Posted by Tom Layo on 30 May 2011 in English (English)

It's been too hot and rainy here in Thailand for extensive bicycle mapping, so I've been trying to clean up TIGER data from the US. It seems to be a mess in many areas (and just great where users are active).

I've spent most of a month or so aligning OSM roads in small to medium sized cities in the US. My criteria is just that the city has few or no other users or GPX traces, and is a mess. I just align them to Bing, and the results by comparing in Transparent Map are nearly perfect (The errors seem to be mine, and Google Map has similar inconsistencies).

Because of the random and careless placement of nodes, many of these areas had not a single navigable road depicted on OSM. Often I have to count from a landmark to correctly place them. First, I thought this must be vandalism, but no, it was TIGER. The topology seems fairly reliable tho, once you find a starting point.

This is an embarrassment to OSM, but not so hard to fix (Just tedious). There is some worry on blogs about the quality of the aerial images available to OSM. My experience suggests that what ever the image quality (and I've found nothing wrong), it is dramatically better than what is on the map now.

I think this is an important and time sensitive issue. One GPS manufacturer offers an OSM based unit. If they sell any in much of the US, the customers will never use OSM again. Portland, Oregon has adopted OSM for their transit planner website. This is a major city risking a major plan on the Map. If it works, other cash-strapped cities may follow.

Summary: The Map can be hugely improved without waiting for individual users to bike or drive every road. Most of the cities I've worked on have had no traces or edits in the history of the project. In short, use the largely correct TIGER data for street names and topology, and Bing for alignment.

Wish List: A way to offer tiles to volunteers to clean up, so the work could progress in an organized manner.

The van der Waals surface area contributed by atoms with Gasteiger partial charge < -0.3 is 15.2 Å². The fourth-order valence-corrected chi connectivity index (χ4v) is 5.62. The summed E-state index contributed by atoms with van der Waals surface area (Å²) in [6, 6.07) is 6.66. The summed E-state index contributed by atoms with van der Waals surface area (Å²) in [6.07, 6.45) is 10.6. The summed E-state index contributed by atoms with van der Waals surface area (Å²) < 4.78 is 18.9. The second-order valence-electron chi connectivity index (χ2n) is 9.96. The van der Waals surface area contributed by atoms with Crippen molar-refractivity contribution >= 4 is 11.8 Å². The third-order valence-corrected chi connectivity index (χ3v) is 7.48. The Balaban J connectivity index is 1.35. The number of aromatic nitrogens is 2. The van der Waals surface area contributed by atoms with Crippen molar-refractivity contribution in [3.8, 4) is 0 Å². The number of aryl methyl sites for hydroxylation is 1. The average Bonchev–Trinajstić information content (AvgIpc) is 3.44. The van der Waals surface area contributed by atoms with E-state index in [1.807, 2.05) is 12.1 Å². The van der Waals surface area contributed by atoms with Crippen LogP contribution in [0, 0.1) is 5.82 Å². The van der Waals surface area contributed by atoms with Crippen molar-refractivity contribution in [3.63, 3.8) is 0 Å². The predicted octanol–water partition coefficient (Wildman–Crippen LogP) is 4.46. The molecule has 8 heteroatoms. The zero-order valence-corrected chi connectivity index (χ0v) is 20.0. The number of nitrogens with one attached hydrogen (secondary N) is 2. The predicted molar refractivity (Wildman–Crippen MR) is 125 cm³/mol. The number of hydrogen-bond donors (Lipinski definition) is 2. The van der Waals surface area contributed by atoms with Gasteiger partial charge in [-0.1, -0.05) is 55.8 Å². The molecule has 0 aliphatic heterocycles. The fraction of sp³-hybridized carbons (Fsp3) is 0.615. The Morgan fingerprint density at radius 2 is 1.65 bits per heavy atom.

While I've done a bunch of edits, they are mostly the same things over and over. I don't know the intricacies of OSM and am probably missing much. Any constructive criticism appreciated.

Sincerely, Tom

Comment from lyx on 30 May 2011 at 18:48

I guess many volunteers would primarily be interested in working on their home state, so the state wiki pages would be the right place to coordinate efforts. I have tried this approach on the Montana Wiki page and its sub-pages. So far this has been only a limited success, though.

Comment from keinseier on 30 May 2011 at 19:25

Give QualityStreetMap/OSM QA a try:

You can mark a tile as considered valid regarding any tag and get a visual feedback. This is a very good tool for organised armchair mapping of large areas.

Comment from nmixter on 31 May 2011 at 01:05

Yeah, its too bad it hasn't picked up more in the states like it has in germany and britian whereyou have every single hydrant and tree mapped. All the roads were done long time ago there.

Comment from compdude on 31 May 2011 at 16:32

Crap, we REALLY need to improve OSM!! If companies start to sell GPSs with OSM on it, people are going to be appalled at the lousy quality of the map. Let's all spend some time doing TIGER fixup--seriously! Then, and only then, can we focus on making the map look as good as it does in Germany or Britain.

Login to leave a comment